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Joseph Ortiz, 47, is of Spanish descent, likes to say he was born an "orphan ward of the state," owns an Algiers bar called the Forum, which has long been a hangout for loud-talking ultra right-wingers. Dark, muscular and tough, Ortiz was captured by the Nazis in 1940 but escaped. He was jailed for five months on suspicion of being a member of the terrorist gang that tried in 1957 to kill General Raoul Salan, then military commander of Algeria, and succeeded in murdering one of his aides. He dislikes making speeches, has an Algerian accent thick enough to blunt the sharpest knife, and a rabid hatred of Arabs, whom he calls "les melons." Ortiz is founder of the paramilitary Front National Français, whose 15,000 members are largely drawn from Bab El Oued and El Biar, the European workers' districts of Algiers. When not manning the barricades or rubbing out opponents, he and his men turn out pamphlets denouncing everyone who disagrees with them, including De Gaulle. Most of the insurgents behind the barricades were Ortiz followers.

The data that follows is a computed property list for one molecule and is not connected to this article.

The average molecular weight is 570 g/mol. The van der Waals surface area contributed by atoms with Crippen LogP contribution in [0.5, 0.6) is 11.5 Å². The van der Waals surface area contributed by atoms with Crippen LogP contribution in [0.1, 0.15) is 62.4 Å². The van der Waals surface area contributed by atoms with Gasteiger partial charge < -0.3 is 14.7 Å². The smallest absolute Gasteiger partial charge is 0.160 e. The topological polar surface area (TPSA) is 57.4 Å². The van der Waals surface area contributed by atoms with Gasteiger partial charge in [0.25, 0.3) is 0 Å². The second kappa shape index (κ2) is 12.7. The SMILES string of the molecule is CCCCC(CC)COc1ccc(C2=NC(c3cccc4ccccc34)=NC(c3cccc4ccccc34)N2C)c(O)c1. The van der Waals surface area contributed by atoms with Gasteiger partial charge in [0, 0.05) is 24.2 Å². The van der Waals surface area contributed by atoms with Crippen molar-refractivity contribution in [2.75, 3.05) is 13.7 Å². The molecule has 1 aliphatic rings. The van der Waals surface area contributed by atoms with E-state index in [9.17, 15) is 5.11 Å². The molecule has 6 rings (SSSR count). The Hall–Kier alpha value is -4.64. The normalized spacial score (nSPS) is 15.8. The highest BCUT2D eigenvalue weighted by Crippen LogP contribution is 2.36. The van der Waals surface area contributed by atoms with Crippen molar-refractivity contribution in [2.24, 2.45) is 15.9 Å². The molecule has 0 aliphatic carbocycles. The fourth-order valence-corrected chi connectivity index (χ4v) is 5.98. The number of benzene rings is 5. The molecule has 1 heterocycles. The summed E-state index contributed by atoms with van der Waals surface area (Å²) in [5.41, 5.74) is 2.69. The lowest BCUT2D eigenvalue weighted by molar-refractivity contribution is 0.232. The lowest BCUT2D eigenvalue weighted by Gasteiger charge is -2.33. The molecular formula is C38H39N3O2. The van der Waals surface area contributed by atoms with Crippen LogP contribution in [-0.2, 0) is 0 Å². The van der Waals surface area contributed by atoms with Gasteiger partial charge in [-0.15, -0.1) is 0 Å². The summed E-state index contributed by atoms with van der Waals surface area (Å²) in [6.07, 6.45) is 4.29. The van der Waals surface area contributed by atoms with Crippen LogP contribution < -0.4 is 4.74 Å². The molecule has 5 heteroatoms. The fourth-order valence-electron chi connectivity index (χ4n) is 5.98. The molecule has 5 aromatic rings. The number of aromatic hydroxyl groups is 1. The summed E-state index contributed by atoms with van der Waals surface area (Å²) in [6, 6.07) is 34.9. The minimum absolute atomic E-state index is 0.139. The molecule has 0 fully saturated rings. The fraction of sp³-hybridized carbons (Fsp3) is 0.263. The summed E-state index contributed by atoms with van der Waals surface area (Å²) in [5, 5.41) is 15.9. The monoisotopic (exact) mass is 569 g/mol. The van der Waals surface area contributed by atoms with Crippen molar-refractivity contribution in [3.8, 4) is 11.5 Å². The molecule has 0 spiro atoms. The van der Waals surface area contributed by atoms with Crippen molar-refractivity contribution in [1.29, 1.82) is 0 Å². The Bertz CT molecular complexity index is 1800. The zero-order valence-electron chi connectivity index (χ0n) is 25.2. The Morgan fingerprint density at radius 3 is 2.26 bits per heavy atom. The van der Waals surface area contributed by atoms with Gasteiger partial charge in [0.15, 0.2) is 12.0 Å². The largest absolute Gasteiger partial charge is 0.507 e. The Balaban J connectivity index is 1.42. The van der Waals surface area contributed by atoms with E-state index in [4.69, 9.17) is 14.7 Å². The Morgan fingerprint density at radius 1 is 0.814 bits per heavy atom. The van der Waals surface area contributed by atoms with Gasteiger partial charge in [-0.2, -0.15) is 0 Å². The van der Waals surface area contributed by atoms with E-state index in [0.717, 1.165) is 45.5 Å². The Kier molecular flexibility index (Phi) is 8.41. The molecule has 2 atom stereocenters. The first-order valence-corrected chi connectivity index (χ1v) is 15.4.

Robert Martel, 42, is the country equivalent of city-bred Jo Ortiz. He also was jailed on suspicion of being involved in the plot to kill General Salan. A winegrower from Rouiba, a whitewashed village in the rich plain of Mitidja, Martel has recruited and armed some 5,000 men. Unlike his fellow rebels Lagaillarde and Ortiz, Martel is deeply religious and has borrowed the heart-and-cross design of the missionary White Fathers as the emblem of his "Movement of May 13." Martel hates capitalists, Communists and the power of money, and is fond of explaining that the "de-christianization" of France has caused its decline.

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